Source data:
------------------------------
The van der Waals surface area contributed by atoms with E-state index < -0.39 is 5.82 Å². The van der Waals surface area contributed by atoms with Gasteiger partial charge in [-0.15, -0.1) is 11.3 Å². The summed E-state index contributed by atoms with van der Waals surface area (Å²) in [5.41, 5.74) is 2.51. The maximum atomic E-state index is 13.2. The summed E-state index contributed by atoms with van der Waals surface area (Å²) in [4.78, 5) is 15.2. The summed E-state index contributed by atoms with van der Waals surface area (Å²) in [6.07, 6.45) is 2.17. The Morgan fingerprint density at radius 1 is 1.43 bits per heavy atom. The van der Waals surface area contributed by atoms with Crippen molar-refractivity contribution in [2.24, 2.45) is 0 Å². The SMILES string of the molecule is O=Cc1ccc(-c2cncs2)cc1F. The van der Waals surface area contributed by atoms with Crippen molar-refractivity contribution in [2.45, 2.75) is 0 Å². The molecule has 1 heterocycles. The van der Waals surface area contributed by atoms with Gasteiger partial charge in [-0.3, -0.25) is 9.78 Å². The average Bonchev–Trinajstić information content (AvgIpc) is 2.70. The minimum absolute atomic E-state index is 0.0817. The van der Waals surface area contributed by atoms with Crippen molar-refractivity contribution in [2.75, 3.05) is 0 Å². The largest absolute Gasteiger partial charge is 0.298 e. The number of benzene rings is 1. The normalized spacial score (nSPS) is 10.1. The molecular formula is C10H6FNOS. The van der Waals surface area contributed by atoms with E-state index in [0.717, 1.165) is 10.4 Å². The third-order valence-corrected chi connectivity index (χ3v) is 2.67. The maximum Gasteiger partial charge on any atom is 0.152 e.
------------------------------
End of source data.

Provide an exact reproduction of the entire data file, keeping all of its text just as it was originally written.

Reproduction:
The van der Waals surface area contributed by atoms with E-state index < -0.39 is 5.82 Å². The van der Waals surface area contributed by atoms with Gasteiger partial charge in [-0.15, -0.1) is 11.3 Å². The summed E-state index contributed by atoms with van der Waals surface area (Å²) in [5.41, 5.74) is 2.51. The maximum atomic E-state index is 13.2. The summed E-state index contributed by atoms with van der Waals surface area (Å²) in [4.78, 5) is 15.2. The summed E-state index contributed by atoms with van der Waals surface area (Å²) in [6.07, 6.45) is 2.17. The Morgan fingerprint density at radius 1 is 1.43 bits per heavy atom. The van der Waals surface area contributed by atoms with Crippen molar-refractivity contribution in [2.24, 2.45) is 0 Å². The SMILES string of the molecule is O=Cc1ccc(-c2cncs2)cc1F. The van der Waals surface area contributed by atoms with Crippen molar-refractivity contribution in [2.45, 2.75) is 0 Å². The molecule has 1 heterocycles. The van der Waals surface area contributed by atoms with Gasteiger partial charge in [-0.3, -0.25) is 9.78 Å². The average Bonchev–Trinajstić information content (AvgIpc) is 2.70. The minimum absolute atomic E-state index is 0.0817. The van der Waals surface area contributed by atoms with Crippen molar-refractivity contribution in [2.75, 3.05) is 0 Å². The largest absolute Gasteiger partial charge is 0.298 e. The number of benzene rings is 1. The normalized spacial score (nSPS) is 10.1. The molecular formula is C10H6FNOS. The van der Waals surface area contributed by atoms with E-state index in [0.717, 1.165) is 10.4 Å². The third-order valence-corrected chi connectivity index (χ3v) is 2.67. The maximum Gasteiger partial charge on any atom is 0.152 e.